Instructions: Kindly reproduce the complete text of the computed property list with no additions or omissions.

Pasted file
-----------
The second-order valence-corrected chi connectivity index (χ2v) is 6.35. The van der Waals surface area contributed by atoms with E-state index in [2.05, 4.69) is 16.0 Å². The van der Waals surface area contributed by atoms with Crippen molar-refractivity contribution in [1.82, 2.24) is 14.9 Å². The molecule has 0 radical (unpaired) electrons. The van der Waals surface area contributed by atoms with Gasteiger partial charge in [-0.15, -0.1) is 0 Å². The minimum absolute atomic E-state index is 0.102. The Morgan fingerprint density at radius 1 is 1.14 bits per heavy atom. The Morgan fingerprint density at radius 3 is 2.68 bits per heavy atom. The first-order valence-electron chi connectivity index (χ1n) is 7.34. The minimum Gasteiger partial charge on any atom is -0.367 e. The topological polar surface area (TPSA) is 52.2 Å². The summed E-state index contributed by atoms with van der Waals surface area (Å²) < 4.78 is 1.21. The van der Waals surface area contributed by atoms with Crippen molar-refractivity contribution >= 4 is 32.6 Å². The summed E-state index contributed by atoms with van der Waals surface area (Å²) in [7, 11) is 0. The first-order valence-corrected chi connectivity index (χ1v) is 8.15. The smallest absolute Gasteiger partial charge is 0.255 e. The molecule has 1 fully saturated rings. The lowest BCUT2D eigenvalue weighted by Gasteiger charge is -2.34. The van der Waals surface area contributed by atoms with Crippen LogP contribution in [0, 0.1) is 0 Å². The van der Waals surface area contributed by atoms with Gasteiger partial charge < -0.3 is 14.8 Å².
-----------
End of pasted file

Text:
The second-order valence-corrected chi connectivity index (χ2v) is 6.35. The van der Waals surface area contributed by atoms with E-state index in [2.05, 4.69) is 16.0 Å². The van der Waals surface area contributed by atoms with Crippen molar-refractivity contribution in [1.82, 2.24) is 14.9 Å². The molecule has 0 radical (unpaired) electrons. The van der Waals surface area contributed by atoms with Gasteiger partial charge in [-0.15, -0.1) is 0 Å². The minimum absolute atomic E-state index is 0.102. The Morgan fingerprint density at radius 1 is 1.14 bits per heavy atom. The Morgan fingerprint density at radius 3 is 2.68 bits per heavy atom. The first-order valence-electron chi connectivity index (χ1n) is 7.34. The minimum Gasteiger partial charge on any atom is -0.367 e. The topological polar surface area (TPSA) is 52.2 Å². The summed E-state index contributed by atoms with van der Waals surface area (Å²) < 4.78 is 1.21. The van der Waals surface area contributed by atoms with Crippen molar-refractivity contribution >= 4 is 32.6 Å². The summed E-state index contributed by atoms with van der Waals surface area (Å²) in [7, 11) is 0. The first-order valence-corrected chi connectivity index (χ1v) is 8.15. The smallest absolute Gasteiger partial charge is 0.255 e. The molecule has 1 fully saturated rings. The lowest BCUT2D eigenvalue weighted by Gasteiger charge is -2.34. The van der Waals surface area contributed by atoms with Crippen LogP contribution in [0, 0.1) is 0 Å². The van der Waals surface area contributed by atoms with Gasteiger partial charge < -0.3 is 14.8 Å².